NHL: Stanley Cup Playoffs-Carolina Hurricanes at Boston Bruins

Bruins goaltender Tuukka Rask takes a moment during Game 1 of the NHL Eastern Conference finals against the Carolina Hurricanes.

The biggest worry many observers have about the Bruins is that they will go stale with their 11-day break in between their last conference final game and when the Stanley Cup Final opens on Memorial Day.

And of chief concern to the worry warts is that goalie Tuukka Rask, the B’s best player through the first three rounds, will be the one player most adversely affected by the long layoff.

But if Rask — owner of a .942 save percentage and a 1.84 goals-against average in the postseason — was concerned, he did a good job of hiding it on Monday after practice.

“It’s only as big of a challenge that you make for yourself,” said Rask. “I just practice when we practice and then take days off when we have days off. I don’t think about hockey every day, all day. That doesn’t do any good. I just stay sharp on the ice, do what I need to do and then play when the puck drops. That’s about it.”

Rask had a 12-day break in late January when he was concussed right before the B’s bye week and the All-Star break and he bounced back well. In his second game back, he played one of his best games of the year, beating the Capitals in Washington, 1-0, snapping the B’s long winless streak against the Caps.

Rask said this break is a little different, but he’ll be able to handle it.

“It was awesome to go away with the family and spend some time by the beach. I didn’t do that this time,” said Rask. “But like I said, it’s only as tough as you make it. You take time off and unwind and then refocus when it’s time to refocus.”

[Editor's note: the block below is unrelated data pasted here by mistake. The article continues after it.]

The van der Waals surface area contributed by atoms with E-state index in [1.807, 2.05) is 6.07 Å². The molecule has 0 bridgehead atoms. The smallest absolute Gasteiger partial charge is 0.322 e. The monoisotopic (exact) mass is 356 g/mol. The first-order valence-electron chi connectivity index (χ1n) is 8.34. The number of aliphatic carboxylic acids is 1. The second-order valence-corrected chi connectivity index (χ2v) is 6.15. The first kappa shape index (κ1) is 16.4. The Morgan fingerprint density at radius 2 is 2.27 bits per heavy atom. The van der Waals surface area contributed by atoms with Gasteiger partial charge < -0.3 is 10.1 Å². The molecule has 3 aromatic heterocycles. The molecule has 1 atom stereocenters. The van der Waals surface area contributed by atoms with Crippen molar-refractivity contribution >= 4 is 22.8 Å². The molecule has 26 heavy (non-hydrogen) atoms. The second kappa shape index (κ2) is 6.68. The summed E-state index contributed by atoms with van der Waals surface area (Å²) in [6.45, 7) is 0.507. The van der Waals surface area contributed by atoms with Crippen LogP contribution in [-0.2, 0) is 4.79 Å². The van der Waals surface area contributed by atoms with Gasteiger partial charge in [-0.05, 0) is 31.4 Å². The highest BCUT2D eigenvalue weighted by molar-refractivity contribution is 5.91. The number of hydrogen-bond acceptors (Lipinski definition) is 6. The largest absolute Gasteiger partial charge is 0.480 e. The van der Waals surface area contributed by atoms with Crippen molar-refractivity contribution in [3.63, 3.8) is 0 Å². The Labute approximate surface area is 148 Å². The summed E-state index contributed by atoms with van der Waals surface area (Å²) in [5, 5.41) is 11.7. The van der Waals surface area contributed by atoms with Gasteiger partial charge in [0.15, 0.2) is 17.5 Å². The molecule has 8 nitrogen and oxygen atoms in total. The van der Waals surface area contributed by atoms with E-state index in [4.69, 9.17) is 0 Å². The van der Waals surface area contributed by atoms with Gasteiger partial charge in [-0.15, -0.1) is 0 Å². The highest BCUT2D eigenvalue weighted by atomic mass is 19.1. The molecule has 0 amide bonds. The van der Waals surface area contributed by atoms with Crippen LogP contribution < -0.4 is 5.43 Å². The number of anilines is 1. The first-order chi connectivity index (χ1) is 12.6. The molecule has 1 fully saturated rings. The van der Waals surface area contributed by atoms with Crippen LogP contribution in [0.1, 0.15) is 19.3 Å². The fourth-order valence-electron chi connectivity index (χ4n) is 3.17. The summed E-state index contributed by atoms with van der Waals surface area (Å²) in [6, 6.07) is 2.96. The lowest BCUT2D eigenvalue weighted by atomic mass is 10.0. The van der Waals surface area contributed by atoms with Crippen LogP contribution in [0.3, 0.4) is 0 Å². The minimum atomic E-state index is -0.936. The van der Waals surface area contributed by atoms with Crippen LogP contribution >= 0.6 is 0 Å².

I’ve played a lot of hockey in my career, so I think that helps. It helps to keep you even-keeled.”

Deep dive

Coach Bruce Cassidy went into a deep dive on analytics and said that a lot of those numbers back up the eye test. But he did say he looks at the neutral zone defense a little differently than he did before things like controlled entries were available to him.

“I was always wanting to protect the blue line, but maybe not as aggressively as we do now,” said Cassidy. “The data kind of showed us that more offensive opportunities, or better offensive opportunities come when you control of the puck over the blue line. Teams build their team around that. Toronto is a good example of that. They want to attack off the rush chances, far outweighing the forecheck (chances). But if you can defend the blue line and not let them in clean. That’s the one I watch every day to see if we’re stubborn there.”

Chara practices

Zdeno Chara (undisclosed) returned to practice after skating on his own.

“He was good,” said Cassidy. “He went through the practice without any issues, so I think (Tuesday, an off day for the players) will be a better day to see if he gets any stiffness or soreness.”

Chara was a held out of Game 4 of the Carolina series with whatever issue is bothering him.

“It was hard. I’m not going to lie. You’re watching (a clinching game) and you want to be playing. You want to be involved. For sure, it was something where I was feeling that anxiousness to play, but the guys did a great job of winning the game,” said Chara.

He said he was “taking it one day at a time” with his injury.

Returning to practice also were David Krejci and Steve Kampfer.